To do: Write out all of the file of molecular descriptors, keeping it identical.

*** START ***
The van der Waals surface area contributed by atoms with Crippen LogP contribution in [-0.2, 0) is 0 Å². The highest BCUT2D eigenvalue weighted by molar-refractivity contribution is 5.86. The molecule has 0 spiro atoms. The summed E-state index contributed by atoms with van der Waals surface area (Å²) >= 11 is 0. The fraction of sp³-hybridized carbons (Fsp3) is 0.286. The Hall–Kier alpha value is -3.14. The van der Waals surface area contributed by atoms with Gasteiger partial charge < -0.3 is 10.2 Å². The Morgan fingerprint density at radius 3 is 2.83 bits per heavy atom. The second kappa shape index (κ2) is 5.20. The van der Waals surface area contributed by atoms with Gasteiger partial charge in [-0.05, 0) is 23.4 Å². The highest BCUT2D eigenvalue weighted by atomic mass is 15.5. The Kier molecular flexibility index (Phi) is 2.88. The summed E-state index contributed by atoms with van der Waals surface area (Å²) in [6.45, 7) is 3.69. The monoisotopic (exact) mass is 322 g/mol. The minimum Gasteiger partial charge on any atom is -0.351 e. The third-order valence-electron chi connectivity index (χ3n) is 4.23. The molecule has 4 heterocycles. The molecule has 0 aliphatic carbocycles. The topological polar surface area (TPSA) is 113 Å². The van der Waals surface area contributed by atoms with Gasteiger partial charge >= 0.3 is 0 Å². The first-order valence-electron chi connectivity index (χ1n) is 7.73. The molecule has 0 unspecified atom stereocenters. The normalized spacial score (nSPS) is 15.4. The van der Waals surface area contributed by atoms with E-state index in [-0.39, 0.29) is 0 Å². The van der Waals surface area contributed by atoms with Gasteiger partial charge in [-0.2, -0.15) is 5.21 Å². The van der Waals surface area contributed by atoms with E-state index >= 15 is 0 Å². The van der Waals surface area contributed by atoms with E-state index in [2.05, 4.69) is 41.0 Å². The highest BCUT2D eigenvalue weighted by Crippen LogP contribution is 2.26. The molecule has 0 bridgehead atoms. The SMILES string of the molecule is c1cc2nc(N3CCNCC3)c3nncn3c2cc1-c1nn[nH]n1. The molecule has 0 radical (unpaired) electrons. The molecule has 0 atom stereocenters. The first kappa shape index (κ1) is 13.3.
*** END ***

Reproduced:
The van der Waals surface area contributed by atoms with Crippen LogP contribution in [-0.2, 0) is 0 Å². The highest BCUT2D eigenvalue weighted by molar-refractivity contribution is 5.86. The molecule has 0 spiro atoms. The summed E-state index contributed by atoms with van der Waals surface area (Å²) >= 11 is 0. The fraction of sp³-hybridized carbons (Fsp3) is 0.286. The Hall–Kier alpha value is -3.14. The van der Waals surface area contributed by atoms with Gasteiger partial charge < -0.3 is 10.2 Å². The Morgan fingerprint density at radius 3 is 2.83 bits per heavy atom. The second kappa shape index (κ2) is 5.20. The van der Waals surface area contributed by atoms with Gasteiger partial charge in [-0.05, 0) is 23.4 Å². The highest BCUT2D eigenvalue weighted by atomic mass is 15.5. The Kier molecular flexibility index (Phi) is 2.88. The summed E-state index contributed by atoms with van der Waals surface area (Å²) in [6.45, 7) is 3.69. The monoisotopic (exact) mass is 322 g/mol. The minimum Gasteiger partial charge on any atom is -0.351 e. The third-order valence-electron chi connectivity index (χ3n) is 4.23. The molecule has 4 heterocycles. The molecule has 0 aliphatic carbocycles. The topological polar surface area (TPSA) is 113 Å². The van der Waals surface area contributed by atoms with Gasteiger partial charge >= 0.3 is 0 Å². The first-order valence-electron chi connectivity index (χ1n) is 7.73. The molecule has 0 unspecified atom stereocenters. The normalized spacial score (nSPS) is 15.4. The van der Waals surface area contributed by atoms with E-state index in [-0.39, 0.29) is 0 Å². The van der Waals surface area contributed by atoms with Gasteiger partial charge in [-0.2, -0.15) is 5.21 Å². The van der Waals surface area contributed by atoms with E-state index >= 15 is 0 Å². The van der Waals surface area contributed by atoms with E-state index in [2.05, 4.69) is 41.0 Å². The highest BCUT2D eigenvalue weighted by Crippen LogP contribution is 2.26. The molecule has 0 bridgehead atoms. The SMILES string of the molecule is c1cc2nc(N3CCNCC3)c3nncn3c2cc1-c1nn[nH]n1. The molecule has 0 radical (unpaired) electrons. The molecule has 0 atom stereocenters. The first kappa shape index (κ1) is 13.3.